Senate hoping to tap EU technical assistance for future power bills

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THE Senate energy committee is in talks with the European Union (EU) for technical assistance ahead of future legislation covering microgrids, waste-to-energy and renewable energy (RE) for the developer’s own use.

Senator Sherwin T. Gatchalian, committee chairman, said he met earlier this week with representatives from the Access to Sustainable Energy Programme (ASEP), the joint undertaking between the EU and the Philippines’ Department of Energy.

“They are focusing on rural electrification. This is where microgrids and [RE for] own-use will come into play,” he told reporters.

He said more than the offered funding for the program, the Senate was looking at the technical assistance that the EU could offer.

“The entire funding of ASEP is €31 million. This is on staggered basis,” he said.

For the Senate, the more important aspect of the program is the initial phase that offers technical assistance as this covers research. He said that phase would teach legislators technical issues including engineering constraints and concepts to allow them to include these in future legislation.

“Right now, we’re in the process of formulation. The bills that we will be proposing are very technical,” he said.

He recommended to those in “undeserved and unserved” areas of the national power transmission network to look for a qualified third party that can build a microgrid, a small-scale power grid that can operate separately or in line with the area’s main grid.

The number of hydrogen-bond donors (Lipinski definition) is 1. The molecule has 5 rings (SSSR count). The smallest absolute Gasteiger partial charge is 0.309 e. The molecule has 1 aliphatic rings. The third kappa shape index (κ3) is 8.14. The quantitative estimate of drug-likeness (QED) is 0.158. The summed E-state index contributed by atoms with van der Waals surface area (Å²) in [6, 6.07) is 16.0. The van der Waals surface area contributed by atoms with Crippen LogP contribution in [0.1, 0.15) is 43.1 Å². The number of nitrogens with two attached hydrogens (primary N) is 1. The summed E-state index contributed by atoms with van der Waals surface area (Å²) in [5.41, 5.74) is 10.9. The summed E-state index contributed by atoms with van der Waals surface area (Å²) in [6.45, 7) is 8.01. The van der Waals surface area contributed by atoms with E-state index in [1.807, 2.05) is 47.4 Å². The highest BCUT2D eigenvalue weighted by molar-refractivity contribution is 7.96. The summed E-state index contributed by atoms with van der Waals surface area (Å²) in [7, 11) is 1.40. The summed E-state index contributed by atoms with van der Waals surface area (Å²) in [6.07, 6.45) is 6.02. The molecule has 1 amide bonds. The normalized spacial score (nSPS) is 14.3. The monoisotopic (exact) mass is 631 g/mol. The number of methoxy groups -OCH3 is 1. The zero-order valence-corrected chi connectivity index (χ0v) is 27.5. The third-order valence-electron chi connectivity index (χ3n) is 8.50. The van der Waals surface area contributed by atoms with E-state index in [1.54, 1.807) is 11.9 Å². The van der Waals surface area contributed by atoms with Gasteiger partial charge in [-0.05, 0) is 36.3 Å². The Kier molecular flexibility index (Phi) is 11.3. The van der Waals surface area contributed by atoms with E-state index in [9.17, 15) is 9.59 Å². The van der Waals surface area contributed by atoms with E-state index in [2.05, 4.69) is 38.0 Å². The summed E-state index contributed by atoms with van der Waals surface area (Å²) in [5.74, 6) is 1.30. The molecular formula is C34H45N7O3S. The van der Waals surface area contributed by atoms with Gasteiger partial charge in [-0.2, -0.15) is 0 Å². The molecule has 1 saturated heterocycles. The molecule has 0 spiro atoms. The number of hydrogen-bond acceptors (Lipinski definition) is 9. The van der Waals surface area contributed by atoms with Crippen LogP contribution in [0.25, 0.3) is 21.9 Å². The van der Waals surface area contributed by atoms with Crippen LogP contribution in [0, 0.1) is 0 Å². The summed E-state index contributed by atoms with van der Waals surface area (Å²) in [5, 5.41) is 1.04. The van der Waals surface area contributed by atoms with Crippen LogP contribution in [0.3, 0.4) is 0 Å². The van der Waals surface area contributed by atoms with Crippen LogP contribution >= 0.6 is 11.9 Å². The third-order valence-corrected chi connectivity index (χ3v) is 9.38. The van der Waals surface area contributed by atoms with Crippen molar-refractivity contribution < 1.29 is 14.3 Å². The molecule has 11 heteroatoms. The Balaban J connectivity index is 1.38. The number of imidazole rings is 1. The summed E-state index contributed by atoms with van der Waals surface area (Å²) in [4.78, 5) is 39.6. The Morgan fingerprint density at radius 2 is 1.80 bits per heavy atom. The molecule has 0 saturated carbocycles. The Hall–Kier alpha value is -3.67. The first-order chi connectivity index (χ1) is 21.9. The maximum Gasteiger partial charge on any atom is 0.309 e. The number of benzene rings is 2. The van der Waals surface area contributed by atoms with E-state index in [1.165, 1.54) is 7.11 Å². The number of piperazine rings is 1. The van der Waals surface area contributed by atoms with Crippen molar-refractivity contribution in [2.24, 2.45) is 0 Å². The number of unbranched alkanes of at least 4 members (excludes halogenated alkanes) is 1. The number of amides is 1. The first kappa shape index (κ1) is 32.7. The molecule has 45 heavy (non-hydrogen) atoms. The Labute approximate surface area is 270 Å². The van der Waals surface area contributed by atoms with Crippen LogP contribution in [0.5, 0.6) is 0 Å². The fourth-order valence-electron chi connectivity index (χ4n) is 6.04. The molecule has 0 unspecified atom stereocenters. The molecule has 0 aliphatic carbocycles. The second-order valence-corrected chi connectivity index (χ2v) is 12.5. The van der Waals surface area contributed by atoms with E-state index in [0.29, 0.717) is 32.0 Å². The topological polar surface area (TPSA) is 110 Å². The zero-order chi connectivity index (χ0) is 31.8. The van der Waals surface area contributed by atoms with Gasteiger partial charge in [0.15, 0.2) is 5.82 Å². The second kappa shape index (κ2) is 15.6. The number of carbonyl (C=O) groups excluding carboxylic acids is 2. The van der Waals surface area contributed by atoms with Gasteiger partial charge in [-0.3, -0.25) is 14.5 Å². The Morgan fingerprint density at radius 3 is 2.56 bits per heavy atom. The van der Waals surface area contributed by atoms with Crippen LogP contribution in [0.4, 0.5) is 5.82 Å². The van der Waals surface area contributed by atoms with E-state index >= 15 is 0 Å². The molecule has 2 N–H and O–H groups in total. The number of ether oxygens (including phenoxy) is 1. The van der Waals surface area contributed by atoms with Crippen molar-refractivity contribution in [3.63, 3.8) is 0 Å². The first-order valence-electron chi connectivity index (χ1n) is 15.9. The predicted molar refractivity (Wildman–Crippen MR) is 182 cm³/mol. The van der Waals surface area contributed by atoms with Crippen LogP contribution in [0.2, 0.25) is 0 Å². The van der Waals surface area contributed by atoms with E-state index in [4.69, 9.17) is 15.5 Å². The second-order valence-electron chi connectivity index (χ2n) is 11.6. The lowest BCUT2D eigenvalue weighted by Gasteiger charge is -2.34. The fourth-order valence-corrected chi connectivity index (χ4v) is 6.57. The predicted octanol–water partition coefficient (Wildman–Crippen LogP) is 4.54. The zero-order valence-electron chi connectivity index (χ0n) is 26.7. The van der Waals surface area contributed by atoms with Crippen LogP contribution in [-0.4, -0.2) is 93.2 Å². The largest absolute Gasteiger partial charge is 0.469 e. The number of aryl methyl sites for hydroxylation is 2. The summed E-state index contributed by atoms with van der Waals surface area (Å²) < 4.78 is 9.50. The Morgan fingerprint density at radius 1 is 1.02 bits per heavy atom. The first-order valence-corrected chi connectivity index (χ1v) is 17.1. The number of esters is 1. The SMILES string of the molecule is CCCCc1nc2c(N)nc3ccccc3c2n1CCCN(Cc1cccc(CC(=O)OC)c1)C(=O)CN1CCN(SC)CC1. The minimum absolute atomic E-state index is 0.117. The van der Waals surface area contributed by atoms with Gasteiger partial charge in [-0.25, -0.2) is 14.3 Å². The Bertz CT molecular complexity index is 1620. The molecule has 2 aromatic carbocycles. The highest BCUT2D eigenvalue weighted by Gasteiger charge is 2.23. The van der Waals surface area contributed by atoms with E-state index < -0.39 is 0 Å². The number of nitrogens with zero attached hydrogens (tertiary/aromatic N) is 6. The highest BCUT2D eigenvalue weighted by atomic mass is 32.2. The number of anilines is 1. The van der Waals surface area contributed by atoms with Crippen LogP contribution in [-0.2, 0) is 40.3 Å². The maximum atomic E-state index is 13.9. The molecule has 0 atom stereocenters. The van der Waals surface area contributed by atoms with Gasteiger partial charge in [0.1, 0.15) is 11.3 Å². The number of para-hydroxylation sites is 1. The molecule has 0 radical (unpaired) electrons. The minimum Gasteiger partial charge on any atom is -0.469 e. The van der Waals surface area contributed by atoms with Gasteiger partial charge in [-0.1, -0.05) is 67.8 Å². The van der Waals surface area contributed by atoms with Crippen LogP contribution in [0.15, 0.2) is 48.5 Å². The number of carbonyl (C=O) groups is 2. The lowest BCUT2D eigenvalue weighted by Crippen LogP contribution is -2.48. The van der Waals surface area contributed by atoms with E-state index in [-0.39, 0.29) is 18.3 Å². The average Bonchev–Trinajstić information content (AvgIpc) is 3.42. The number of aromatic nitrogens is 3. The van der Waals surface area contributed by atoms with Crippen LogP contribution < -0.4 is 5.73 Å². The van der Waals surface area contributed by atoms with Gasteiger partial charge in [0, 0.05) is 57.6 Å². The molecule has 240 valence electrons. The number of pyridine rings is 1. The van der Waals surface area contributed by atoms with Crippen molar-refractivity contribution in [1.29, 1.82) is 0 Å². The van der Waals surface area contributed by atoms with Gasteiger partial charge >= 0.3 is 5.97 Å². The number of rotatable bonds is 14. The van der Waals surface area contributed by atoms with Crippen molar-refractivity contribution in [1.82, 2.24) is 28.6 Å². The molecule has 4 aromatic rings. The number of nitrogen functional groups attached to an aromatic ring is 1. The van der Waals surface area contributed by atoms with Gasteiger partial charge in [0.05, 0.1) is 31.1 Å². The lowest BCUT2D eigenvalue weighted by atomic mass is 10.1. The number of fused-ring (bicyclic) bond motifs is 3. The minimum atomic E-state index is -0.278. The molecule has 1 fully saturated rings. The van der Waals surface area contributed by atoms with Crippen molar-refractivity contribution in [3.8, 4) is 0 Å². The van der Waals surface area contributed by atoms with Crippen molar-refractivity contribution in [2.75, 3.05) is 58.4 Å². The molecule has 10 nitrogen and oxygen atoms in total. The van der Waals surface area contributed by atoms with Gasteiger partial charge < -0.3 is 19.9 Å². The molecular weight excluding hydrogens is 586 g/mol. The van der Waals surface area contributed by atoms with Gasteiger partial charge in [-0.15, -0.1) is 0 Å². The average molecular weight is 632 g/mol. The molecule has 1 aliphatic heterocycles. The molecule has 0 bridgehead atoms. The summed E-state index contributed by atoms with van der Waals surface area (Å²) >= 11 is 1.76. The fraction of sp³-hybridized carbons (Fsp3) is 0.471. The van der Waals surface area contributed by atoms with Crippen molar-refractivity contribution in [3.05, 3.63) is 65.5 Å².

“And when we say microgrids these include power generation), whether it’s renewable energy or fossil fuel or the traditional thermal, it’s up to them,” he said, adding that the goal is to move these areas away from electric cooperatives.

“We will file a resolution to update us on the nationwide electrification program — where we are, how much more do we need, what technology should we use — to achieve 100% household electrification by 2022,” he said.

He said he was also planning to propose a bill covering waste-to-energy development that would harmonize conflicting provisions with the Clean Air Act “and at the same time untangle the undefined concepts in waste-to-energy.”

He cited as example of an “undefined” concept the issue on the ownership of waste, whether it is owned by the people, the local government or the waste-to-energy proponent.

He said a bill on renewable energy for own-use is meant to encourage more households to enter the distributive generation system. He said issues exist on the formula involved in how small-scale generators are paid when they export power to the grid.

He added that small distributive systems continue to rely on the speed at which the distribution utility could connect them to the wider system. They also go through the lengthy permitting process in the local government bureaucracy.

“So we want to streamline all of those,” he said. — Victor V. Saulon